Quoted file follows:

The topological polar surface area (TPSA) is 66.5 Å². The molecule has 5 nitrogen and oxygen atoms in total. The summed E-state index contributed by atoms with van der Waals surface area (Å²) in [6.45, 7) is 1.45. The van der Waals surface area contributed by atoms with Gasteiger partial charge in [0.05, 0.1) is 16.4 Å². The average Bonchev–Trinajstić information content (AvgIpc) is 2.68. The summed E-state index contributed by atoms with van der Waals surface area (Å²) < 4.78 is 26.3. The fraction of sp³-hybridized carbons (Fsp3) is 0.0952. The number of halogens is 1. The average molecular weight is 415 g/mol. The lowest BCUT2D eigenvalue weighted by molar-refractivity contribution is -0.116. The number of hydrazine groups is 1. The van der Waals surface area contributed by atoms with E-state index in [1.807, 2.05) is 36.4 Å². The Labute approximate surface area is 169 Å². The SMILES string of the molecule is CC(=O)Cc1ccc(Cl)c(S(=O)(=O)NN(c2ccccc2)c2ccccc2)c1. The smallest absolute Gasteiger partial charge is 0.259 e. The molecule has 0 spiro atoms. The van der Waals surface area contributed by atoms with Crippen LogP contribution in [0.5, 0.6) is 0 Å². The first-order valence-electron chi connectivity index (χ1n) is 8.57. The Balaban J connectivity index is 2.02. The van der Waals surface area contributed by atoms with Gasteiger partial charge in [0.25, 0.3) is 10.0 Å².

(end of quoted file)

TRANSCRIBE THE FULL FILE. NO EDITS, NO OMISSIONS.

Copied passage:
The topological polar surface area (TPSA) is 66.5 Å². The molecule has 5 nitrogen and oxygen atoms in total. The summed E-state index contributed by atoms with van der Waals surface area (Å²) in [6.45, 7) is 1.45. The van der Waals surface area contributed by atoms with Gasteiger partial charge in [0.05, 0.1) is 16.4 Å². The average Bonchev–Trinajstić information content (AvgIpc) is 2.68. The summed E-state index contributed by atoms with van der Waals surface area (Å²) < 4.78 is 26.3. The fraction of sp³-hybridized carbons (Fsp3) is 0.0952. The number of halogens is 1. The average molecular weight is 415 g/mol. The lowest BCUT2D eigenvalue weighted by molar-refractivity contribution is -0.116. The number of hydrazine groups is 1. The van der Waals surface area contributed by atoms with E-state index in [1.807, 2.05) is 36.4 Å². The Labute approximate surface area is 169 Å². The SMILES string of the molecule is CC(=O)Cc1ccc(Cl)c(S(=O)(=O)NN(c2ccccc2)c2ccccc2)c1. The smallest absolute Gasteiger partial charge is 0.259 e. The molecule has 0 spiro atoms. The van der Waals surface area contributed by atoms with Crippen LogP contribution in [0.5, 0.6) is 0 Å². The first-order valence-electron chi connectivity index (χ1n) is 8.57. The Balaban J connectivity index is 2.02. The van der Waals surface area contributed by atoms with Gasteiger partial charge in [0.25, 0.3) is 10.0 Å².